Cardinal Parolin: Vatican Wants to ‘Do Everything Possible’ to End Israel-Gaza Conflict
“The solution," Cardinal Parolin said, "ought to be in keeping with the two-state solution, which will enable each of them to live in peace.”
VATICAN CITY — The Vatican Secretary of State said Tuesday that the Holy See is committed to doing everything it can to help end the Israel-Gaza conflict.
“This conflict is bringing destruction and death,” Cardinal Pietro Parolin told journalists in Rome May 18.
Cardinal Parolin said that the Holy See is concerned that international efforts to reach a cease-fire have not been successful and that the Vatican wishes to “do everything possible to stop the conflict.”
He added that he does not see the Holy See as acting as a “mediator, in the technical sense of the word,” under the current conditions, stressing the importance of direct negotiations.
“It’s necessary that any action, any initiative of goodwill, must lead to a cease-fire. Direct negotiations must be taken up again between the two sides, in such a way that puts an end to this age-old conflict and reaches a solution,” he said.
“The solution ought to be in keeping with the two-state solution, which will enable each of them to live in peace.”
The cardinal made the comments at a book launch at the Italian Embassy to the Holy See’s Palazzo Borromeo. Cardinal Parolin’s full remarks at the event were published by Exaudi News.
The book is an Italian biography of Mario Agnes, who served as president of Catholic Action and later editor-in-chief of L’Osservatore Romano from 1984 until his retirement in 2007.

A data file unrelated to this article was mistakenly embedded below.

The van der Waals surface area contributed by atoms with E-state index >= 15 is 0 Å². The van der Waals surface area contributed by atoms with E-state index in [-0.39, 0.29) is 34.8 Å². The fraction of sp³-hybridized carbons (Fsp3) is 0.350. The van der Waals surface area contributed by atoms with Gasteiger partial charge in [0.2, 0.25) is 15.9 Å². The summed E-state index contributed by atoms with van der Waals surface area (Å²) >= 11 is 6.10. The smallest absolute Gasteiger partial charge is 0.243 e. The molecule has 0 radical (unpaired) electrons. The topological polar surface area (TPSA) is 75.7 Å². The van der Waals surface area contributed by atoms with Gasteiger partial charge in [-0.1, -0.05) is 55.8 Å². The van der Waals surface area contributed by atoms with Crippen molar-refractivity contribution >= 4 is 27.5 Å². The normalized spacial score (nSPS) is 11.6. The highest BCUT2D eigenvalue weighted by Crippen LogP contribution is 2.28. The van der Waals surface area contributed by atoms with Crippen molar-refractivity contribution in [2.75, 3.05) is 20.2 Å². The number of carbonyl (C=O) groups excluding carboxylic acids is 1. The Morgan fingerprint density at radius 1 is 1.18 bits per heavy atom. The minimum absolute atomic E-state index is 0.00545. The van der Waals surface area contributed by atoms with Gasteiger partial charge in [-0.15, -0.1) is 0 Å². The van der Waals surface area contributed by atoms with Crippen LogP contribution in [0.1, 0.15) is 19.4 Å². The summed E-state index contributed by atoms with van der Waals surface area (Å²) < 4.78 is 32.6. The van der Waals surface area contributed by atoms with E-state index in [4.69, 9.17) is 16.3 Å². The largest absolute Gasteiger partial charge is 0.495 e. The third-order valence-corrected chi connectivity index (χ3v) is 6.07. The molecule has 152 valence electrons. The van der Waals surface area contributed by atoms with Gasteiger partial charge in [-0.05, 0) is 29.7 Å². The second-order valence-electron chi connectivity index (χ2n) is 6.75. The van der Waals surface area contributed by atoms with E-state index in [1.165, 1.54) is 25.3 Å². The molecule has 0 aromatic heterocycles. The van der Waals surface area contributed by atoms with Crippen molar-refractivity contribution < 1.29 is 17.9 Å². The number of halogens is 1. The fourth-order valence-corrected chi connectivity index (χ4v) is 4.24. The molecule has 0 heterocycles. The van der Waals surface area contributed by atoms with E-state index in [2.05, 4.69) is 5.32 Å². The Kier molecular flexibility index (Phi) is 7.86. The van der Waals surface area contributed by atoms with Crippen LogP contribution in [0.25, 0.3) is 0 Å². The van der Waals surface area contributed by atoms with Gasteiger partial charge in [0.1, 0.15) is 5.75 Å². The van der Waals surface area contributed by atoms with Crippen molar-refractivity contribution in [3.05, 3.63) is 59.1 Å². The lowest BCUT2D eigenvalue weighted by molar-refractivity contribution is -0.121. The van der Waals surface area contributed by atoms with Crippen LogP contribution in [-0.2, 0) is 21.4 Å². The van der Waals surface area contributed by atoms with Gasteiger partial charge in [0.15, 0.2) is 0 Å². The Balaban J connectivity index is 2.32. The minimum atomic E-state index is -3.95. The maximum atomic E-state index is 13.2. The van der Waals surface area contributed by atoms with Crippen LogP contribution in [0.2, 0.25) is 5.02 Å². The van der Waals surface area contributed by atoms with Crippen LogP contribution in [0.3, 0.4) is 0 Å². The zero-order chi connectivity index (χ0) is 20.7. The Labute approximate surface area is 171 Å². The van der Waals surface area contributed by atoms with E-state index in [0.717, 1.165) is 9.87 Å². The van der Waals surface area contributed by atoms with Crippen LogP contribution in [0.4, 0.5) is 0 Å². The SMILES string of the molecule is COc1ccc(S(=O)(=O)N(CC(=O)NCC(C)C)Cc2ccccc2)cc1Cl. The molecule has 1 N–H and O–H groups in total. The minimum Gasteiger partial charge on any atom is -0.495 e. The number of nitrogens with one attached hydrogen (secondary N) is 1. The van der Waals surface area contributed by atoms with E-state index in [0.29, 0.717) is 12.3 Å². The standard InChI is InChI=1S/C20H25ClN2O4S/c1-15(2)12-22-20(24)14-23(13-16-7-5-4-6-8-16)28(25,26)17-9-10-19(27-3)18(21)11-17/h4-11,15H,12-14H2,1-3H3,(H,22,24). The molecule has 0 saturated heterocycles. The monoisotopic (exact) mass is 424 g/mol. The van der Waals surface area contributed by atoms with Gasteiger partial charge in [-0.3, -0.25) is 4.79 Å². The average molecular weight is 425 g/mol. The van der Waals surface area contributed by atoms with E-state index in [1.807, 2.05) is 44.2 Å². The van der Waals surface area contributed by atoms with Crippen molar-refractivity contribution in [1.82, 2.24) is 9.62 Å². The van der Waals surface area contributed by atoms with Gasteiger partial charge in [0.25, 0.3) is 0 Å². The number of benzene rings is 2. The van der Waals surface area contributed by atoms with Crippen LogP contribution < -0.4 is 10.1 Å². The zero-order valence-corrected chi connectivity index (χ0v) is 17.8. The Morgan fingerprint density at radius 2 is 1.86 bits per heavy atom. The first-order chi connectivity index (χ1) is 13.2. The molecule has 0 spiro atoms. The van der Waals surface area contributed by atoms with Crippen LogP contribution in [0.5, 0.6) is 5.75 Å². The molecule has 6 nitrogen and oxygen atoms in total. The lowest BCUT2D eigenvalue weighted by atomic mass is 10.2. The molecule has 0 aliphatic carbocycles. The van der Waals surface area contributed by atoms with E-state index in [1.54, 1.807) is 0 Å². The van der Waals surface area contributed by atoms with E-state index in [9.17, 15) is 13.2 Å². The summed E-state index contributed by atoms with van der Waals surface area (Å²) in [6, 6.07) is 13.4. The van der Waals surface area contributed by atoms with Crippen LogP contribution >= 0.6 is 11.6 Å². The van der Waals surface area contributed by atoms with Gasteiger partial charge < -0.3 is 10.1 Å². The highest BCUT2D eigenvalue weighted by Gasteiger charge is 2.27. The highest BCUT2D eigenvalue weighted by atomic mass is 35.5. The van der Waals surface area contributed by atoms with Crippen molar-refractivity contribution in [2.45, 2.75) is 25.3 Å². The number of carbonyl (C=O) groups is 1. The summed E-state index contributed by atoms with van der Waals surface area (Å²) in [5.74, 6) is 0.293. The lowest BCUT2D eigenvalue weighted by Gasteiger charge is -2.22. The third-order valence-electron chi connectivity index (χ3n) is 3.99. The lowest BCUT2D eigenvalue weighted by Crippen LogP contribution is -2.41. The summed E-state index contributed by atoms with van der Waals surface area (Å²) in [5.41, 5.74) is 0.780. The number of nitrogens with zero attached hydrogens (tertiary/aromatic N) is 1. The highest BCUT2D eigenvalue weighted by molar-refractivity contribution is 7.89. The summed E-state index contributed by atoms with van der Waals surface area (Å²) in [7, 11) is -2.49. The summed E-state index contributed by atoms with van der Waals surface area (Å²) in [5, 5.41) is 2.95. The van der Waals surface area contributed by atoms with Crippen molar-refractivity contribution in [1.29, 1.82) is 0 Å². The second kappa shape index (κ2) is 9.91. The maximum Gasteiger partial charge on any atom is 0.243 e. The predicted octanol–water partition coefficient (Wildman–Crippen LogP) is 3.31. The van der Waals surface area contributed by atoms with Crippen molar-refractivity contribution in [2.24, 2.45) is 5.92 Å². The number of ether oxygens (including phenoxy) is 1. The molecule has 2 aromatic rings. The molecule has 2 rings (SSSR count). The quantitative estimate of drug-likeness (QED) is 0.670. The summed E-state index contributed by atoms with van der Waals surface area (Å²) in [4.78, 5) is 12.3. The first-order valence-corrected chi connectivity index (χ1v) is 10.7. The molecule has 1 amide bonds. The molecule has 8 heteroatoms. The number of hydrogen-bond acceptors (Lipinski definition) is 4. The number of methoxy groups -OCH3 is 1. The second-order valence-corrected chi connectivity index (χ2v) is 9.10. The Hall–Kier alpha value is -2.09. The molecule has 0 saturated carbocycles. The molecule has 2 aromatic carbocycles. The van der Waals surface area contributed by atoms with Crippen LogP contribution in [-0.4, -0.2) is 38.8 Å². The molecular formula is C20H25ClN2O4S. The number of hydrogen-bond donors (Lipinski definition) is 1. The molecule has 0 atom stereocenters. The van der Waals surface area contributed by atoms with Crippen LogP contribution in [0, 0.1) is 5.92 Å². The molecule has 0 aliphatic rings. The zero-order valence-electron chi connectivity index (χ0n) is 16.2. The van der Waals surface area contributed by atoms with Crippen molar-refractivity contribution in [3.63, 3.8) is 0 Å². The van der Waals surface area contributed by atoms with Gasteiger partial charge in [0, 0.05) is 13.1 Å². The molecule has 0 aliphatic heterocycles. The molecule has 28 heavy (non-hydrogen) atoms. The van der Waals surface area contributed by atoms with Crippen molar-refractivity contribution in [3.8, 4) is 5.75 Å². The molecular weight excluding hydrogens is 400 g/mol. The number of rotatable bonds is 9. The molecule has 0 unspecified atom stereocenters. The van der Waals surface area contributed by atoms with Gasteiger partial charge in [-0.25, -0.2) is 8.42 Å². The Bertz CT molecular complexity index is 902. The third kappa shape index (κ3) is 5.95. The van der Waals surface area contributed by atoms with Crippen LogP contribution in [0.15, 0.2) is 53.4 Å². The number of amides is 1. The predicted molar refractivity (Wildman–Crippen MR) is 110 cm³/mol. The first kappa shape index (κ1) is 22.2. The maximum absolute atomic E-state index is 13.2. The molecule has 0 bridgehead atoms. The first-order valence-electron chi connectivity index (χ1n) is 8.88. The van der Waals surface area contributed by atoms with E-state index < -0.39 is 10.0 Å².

“If there is one episode that more than others summarizes Agnes’ attitude towards the theme of peace, it is the title ‘Never again war,’ written in large letters, on the occasion of the Gulf War,” Cardinal Parolin said in his prepared remarks.
“In a comment published on March 10, 1991, after the ‘cease-fire’ in Iraq while popular uprisings are raging in the country, Agnes stated: ‘In establishing justice and working for peace, one cannot continue to ignore a problem that is at the bottom of many other problems: the indiscriminate trade in arms of all kinds. Unscrupulously arming the poor to fight each other and pretending that this is a non-existent or irrelevant fact is an ignoble action that cries out for vengeance in the sight of God.’”
Cardinal Parolin said that Pope Francis would discuss the Israeli-Palestinian conflict when he meets with Ursula von der Leyen, the president of the European Commission, on May 22.
Earlier this week, the pope also addressed the conflict in conversations with Turkish President Recep Tayyip Erdoğan and Iranian foreign minister Mohammad Javad Zarif.
Pope Francis called for an end to the violence after his Regina Caeli address on May 16.
“Many people have been injured and many innocent people have died. Among them are even children, and this is terrible and unacceptable,” the pope said.
The Latin Patriarch of Jerusalem asked Catholics to pray for “peace and justice” in the Holy Land as the conflict entered into its second week.
Patriarch Pierbattista Pizzaballa said: “Until we decide to really face the problems that have afflicted these countries and these peoples for decades, in fact, I fear that we will be forced to witness more violence and other grief.”
“It is important that all the Church will join the mother Church of Jerusalem in the prayer of intercession for peace and justice in the Holy Land,” he said.